The National Endowment of Science, Technology and Arts has announced it will be funding clinical trials of a ground-breaking new treatment to help kidney dialysis patients.
It has invested £95,000 in the SwirlGraft project based at Imperial College London, which could prevent the development of a disease found in people using dialysis machines.
The majority of patients are given a synthetic vessel under their skin to facilitate regular hypodermic puncturing and to maximise blood-flow to the dialysis machine.
But these often develop the potentially lethal "intimal hyperplasia" which blocks the blood supply and results in most grafts requiring replacement within a year.
However, the SwirlGraft vascular access graft from Veryan Medical recreates the natural swirling fluid flow of the body and prevents the development of the disease.
The device has been developed by Professor Colin Caro at Imperial College, a world expert on the links between the physics of blood flow and disease, and comes on the back of research dating back to 1966.
Mark White, NESTA's Invention and Innovation Director, said: "We are delighted to be investing in a product which meets an urgent need for improved clinical performance, as well as bringing huge benefits to dialysis patients from around the world."
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NATIONAL ENDOWMENT FOR SCIENCE TECHNOLOGY AND THE ARTS
12 August 2004
BREAKTHROUGH IN TREATMENT FOR KIDNEY DIALYSIS PATIENTS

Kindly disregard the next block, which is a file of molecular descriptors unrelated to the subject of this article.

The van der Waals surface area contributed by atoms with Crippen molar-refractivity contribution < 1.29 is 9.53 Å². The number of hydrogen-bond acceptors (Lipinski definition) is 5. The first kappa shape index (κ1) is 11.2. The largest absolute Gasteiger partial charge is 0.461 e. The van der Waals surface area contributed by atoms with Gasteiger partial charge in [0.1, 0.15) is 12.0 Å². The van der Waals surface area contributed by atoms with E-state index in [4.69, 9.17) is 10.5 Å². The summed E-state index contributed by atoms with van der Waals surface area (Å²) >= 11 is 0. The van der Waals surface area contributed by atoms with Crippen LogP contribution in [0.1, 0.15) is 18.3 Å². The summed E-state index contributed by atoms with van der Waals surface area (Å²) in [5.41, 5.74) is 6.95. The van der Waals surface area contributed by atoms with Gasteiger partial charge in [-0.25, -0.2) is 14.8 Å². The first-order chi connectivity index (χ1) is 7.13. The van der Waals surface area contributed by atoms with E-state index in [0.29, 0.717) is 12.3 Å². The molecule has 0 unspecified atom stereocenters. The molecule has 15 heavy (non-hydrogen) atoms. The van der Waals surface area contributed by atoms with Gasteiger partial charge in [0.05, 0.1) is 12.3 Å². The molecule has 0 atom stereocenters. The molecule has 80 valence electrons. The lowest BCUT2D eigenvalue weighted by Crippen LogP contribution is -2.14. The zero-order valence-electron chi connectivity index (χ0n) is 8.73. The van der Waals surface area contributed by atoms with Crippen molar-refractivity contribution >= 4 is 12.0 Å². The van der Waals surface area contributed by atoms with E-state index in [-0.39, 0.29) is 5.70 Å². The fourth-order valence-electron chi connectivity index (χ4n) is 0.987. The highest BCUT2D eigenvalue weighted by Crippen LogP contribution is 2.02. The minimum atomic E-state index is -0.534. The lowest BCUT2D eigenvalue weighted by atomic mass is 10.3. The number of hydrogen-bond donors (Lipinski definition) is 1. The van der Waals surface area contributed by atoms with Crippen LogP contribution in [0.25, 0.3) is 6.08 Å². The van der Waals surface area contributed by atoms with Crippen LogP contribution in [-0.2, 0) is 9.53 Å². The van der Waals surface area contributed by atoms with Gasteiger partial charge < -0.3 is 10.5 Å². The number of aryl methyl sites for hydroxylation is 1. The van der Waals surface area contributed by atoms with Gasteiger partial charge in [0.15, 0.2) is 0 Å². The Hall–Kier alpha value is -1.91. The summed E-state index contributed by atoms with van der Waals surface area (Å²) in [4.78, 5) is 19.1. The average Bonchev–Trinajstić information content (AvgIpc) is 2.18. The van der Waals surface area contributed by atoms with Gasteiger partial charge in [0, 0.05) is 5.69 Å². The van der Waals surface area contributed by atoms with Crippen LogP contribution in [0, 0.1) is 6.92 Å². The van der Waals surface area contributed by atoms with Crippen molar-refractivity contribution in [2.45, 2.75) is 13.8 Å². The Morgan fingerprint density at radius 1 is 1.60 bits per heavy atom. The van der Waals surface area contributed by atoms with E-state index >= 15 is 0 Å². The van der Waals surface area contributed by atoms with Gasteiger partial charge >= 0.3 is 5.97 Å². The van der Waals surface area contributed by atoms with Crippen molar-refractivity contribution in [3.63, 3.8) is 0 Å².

A ground-breaking medical approach which could substantially improve
the quality of life for over a million kidney dialysis patients, and
bring huge savings to health services around the globe, is one step
closer to becoming a reality, thanks to NESTA (the National Endowment
of Science, Technology and the Arts) - the organisation that backs UK
NESTA has invested £95,000 in a university spin-out, Veryan Medical
Limited, based at London's Imperial College, to further develop their
ground-breaking approach. The company has been financed to date by
NPI Ventures Limited and Imperial College Innovations.
Veryan are dedicated to developing a number of novel medical devices
to address urgent, unmet medical needs in the field of vascular
disease, the greatest cause of death in the modern world. Their
inventions are designed to recreate the natural swirling fluid flow
of the body and prevent the development of disease. The first device
to be tested in clinical human trials will be the SwirlGraft(tm)
vascular access graft.
Currently, there are over one million people requiring regular
connection to a kidney dialysis machine in order to sustain their
lives. A majority of these patients have a synthetic vessel, called a
vascular access graft, inserted beneath the skin to facilitate
regular hypodermic puncturing and to maximize blood-flow to the
dialysis machine. However, these grafts typically develop a
potentially lethal disease, called 'intimal hyperplasia', which can
block the downstream junction with the natural vessel in just a few
months. This results in most grafts requiring replacement within a
year, and many patients require remedial surgery up to three times a
SwirlGraft(tm) has the potential to be the most effective solution to
this problem. By ensuring appropriate swirling blood flow through the
dialysis graft and into the downstream vein, it stands to greatly
reduce the disease by eliminating the stagnant flow regions where
intimal hyperplasia proliferates. The SwirlGraft(tm) device has been
developed by Professor Colin Caro at Imperial College, and comes on
the back of research dating back to 1966. Professor Caro is